By Nathaniel Logar, Former Associate, Science, Technology, and Public Policy Program (STPP)/Energy Technology Innovation Policy research group (ETIP), 2012–2014; Former Research Fellow, STPP/ETIP, 2009–2012, Laura Diaz Anadon, Assistant Professor of Public Policy; Associate Director, Science, Technology, and Public Policy Program; Co-PI, Energy Technology Innovation Policy research group and Venkatesh "Venky" Narayanamurti, Benjamin Peirce Professor of Technology and Public Policy; Professor of Physics, Harvard; Director, Science, Technology, and Public Policy Program; Co-Principal Investigator, Energy Technology Innovation Policy research group

In the study of innovation institutions, it is important to consider how different institutional models can affect a research organization in conducting or funding successful work. As an industry collaborative, Semiconductor Research Corporation provides an example of a privately funded institution that leverages the inputs of several member companies, along with federal funding, to accomplish innovation in its mission area.

 

2013

Fall 2013

"On Soloists, Symphonies, and Transdisciplinary Research"

Journal Article, Issues in Science and Technology

By Nancy C. Andrews and Venkatesh "Venky" Narayanamurti, Benjamin Peirce Professor of Technology and Public Policy; Professor of Physics, Harvard; Director, Science, Technology, and Public Policy Program; Co-Principal Investigator, Energy Technology Innovation Policy research group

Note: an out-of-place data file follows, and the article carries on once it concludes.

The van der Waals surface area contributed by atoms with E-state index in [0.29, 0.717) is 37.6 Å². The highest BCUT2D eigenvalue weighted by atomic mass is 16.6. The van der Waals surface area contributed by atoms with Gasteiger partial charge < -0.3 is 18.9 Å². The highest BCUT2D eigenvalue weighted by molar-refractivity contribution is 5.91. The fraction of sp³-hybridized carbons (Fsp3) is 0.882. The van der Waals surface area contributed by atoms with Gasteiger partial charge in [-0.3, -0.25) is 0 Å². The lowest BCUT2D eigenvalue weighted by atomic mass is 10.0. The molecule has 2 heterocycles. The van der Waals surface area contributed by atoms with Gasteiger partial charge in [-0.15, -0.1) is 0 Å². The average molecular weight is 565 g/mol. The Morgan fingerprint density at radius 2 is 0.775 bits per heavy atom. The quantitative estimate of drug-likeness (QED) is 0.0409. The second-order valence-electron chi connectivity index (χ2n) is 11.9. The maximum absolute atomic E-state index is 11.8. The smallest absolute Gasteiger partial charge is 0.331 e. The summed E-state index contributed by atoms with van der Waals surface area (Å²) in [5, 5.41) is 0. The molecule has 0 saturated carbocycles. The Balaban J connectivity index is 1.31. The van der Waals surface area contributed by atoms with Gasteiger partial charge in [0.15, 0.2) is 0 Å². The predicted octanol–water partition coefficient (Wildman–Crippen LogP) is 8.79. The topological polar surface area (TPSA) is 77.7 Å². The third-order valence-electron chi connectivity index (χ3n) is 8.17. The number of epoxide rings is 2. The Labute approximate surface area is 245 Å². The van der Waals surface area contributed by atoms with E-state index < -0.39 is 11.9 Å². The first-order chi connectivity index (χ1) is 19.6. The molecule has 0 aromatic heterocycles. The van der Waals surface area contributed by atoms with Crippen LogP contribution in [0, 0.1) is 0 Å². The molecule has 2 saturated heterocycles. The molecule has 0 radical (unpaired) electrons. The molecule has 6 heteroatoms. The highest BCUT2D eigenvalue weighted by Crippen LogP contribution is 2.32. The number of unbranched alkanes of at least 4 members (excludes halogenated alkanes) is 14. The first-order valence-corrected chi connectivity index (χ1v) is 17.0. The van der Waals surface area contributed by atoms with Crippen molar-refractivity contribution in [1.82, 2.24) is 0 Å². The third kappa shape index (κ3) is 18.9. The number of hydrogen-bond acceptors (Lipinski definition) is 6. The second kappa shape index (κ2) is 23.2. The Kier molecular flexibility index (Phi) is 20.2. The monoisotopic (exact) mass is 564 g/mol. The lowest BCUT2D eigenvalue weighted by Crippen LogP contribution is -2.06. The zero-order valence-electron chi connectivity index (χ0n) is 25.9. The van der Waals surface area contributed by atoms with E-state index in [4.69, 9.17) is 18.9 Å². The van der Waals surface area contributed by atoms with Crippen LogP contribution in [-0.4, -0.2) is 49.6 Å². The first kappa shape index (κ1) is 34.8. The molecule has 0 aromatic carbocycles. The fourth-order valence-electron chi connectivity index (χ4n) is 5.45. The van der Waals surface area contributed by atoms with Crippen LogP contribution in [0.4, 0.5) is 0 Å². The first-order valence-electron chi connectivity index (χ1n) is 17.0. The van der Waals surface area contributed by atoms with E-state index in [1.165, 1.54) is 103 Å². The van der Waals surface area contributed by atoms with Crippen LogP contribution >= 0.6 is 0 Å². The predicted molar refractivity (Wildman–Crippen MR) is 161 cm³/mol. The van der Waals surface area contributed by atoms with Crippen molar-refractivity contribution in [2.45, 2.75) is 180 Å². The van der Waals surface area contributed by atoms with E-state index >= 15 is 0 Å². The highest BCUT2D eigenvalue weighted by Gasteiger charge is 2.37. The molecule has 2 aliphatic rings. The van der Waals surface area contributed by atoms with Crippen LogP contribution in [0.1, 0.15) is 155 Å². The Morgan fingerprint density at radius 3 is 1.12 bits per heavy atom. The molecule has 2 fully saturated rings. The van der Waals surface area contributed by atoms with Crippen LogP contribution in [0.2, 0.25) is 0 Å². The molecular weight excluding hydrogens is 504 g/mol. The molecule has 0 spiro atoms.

"A new report from the American Academy of Arts and Sciences, ARISE 2: Unleashing America's Research & Innovation Enterprise, proposes that addressing the complex problems facing today's societies will require even greater integration of scientific and technologic disciplines and better alignment of resources from government, academia, and industry."

 

 

February 2013

"The Discovery-Invention Cycle: Bridging the Basic/Applied Dichotomy"

Discussion Paper

By Venkatesh "Venky" Narayanamurti, Benjamin Peirce Professor of Technology and Public Policy; Professor of Physics, Harvard; Director, Science, Technology, and Public Policy Program; Co-Principal Investigator, Energy Technology Innovation Policy research group, Tolu Odumosu, Associate, Science, Technology, and Public Policy Program/Project on Technology, Security, and Conflict in the Cyber Age and Lee Vinsel

In this paper we hope to provide an alternative point of view. By examining both the evolution of the famous "linear model of innovation" — which holds that scientific research precedes technological innovation — and the problematic description of engineering being "applied science" we seek to challenge the existing dichotomies between basic / applied research, science and engineering, tracing how knowledge travels between different knowledge domains through a case study of a selected group of Nobel Prizes in physics.

 

 

Winter 2013

"RIP: The Basic/Applied Research Dichotomy"

Journal Article, Issues in Science and Technology, issue 2, volume XXIX